2016, June

Farm update – 6/19/2016

Whole Farm basket

This week’s Whole Farm basket includes three fancy yellow squash, a tatuma squash (great for stuffing), two cucumbers, a tomato sampler (including sun gold, cherry, grape-Roma hybrid, and an heirloom German queen – really, a tomato smorgasbord, weighing in at over 1.5 pounds of tomatoes), and an herb sampler (including a couple of sprigs each of mint, oregano, parsley, lemon balm, chives, and garlic chives). Pair the mint and lemon balm to make a lovely, fresh herbal tea. Both types of chives can be used in any dish you’d typically put onion or garlic powder in. And parsley and oregano are great on pizzas and in pasta sauces.

The (official!) arrival of summer tomorrow has gotten me thinking about farming seasons. We cleaned up what remained of the spring garden this weekend – fitting that the last of it is to be harvested as summer arrives. The spring garden was docile and tame, willing to wait to be harvested until it was convenient for our schedules. The summer garden is as relentless as the summer sun, demanding attention constantly, growing wild, and despite all that (or, more likely due precisely to those traits), productive beyond measure. The cucumbers, squash, and zucchini have to be harvested twice a day to keep them small, tender and less seedy. Miss just one morning harvest and they blow up to crazy sizes! And yet, those morning harvests have come to be something I look forward to each day, as they have me working the field alongside my bees, and other non-honeybee pollinators. There’s such a buzz of activity in and out each flower at sunrise that it sounds like I’ve gone into the honeybee hive on inspection day. The okra too, requires daily harvests to ensure the pods get harvested young. Tomatoes left on the vine too long risk splitting, rotting, or getting eating by bugs, and so they, too, get daily attention. So much work, so much reward from a summer garden. The fall garden should bring a respite from such daily chores. And winter, who knows. Some years we can keep greens going through March, other years we’ve lost them in November. We have some additional tricks up our sleeves this year (mostly, the floating row covers) that should provide some protection against winter’s coldest mornings.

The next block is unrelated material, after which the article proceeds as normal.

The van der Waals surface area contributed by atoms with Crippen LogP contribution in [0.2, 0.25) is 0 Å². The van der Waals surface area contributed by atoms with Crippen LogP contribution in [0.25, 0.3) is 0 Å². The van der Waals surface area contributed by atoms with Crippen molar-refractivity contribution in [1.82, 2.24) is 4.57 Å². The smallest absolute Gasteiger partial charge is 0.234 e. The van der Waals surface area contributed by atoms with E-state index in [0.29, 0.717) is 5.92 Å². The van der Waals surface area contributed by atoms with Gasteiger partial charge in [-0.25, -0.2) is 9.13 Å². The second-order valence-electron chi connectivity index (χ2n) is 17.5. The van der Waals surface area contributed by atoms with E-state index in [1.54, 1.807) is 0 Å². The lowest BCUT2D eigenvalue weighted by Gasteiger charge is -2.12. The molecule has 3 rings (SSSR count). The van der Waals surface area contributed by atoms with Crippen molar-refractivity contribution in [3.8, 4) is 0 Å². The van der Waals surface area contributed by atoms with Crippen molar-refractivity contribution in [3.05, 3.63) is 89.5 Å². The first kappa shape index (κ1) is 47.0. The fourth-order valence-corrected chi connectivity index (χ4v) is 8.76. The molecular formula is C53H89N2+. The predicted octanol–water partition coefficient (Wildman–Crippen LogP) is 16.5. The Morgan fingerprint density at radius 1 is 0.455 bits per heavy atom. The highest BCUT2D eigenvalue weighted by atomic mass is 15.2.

We continue to plan and plant for the late summer and fall garden. Fall will largely be a repeat of what we had in the spring, with a few notable exceptions. Watermelon radishes, which can only be planted as days are getting shorter, will make a return. Snow peas, however, will have to wait for spring. We’ve tried in years past to grow them in fall, but can’t get them in early enough (they don’t like heat) to have them bear pods before frost. If there’s anything you want to make sure we have plenty of in fall, be sure to let us know. After all, this little farming adventure wouldn’t be possible without all of you!

Some things that did get planted this weekend for late summer/fall include green beans, pumpkins, acorn and buttercup squash, and peanuts. I have my heart set on being able to make my own peanut butter, and so I selected Spanish peanuts to grow. They have a higher fat content than the runner peanuts typically grown around here, and therefore are the most suitable peanut for making peanut butter. We’ll also be planting a variety of peanut called Schronce’s Deep Black, which has black skins, just to try something new and different. As it turns out, peanut seeds that are typically planted in this area are coated with loads of insecticides and fungicides. The packaging even includes a dire warning about how toxic one of the insecticides, thiamethoxam, is to bees. That insecticide is a neonicotinoid, and has been banned in other countries due to its possible contributions to mass honeybee die-offs in recent years. Our bees are too important to risk losing just so we can make some peanut butter, and so we had to search out sources of seed that were untreated. So, we’ll take our chances and see if this untreated seed can hold its own against soil fungi and nematodes without the chemical protection that peanuts typically have.


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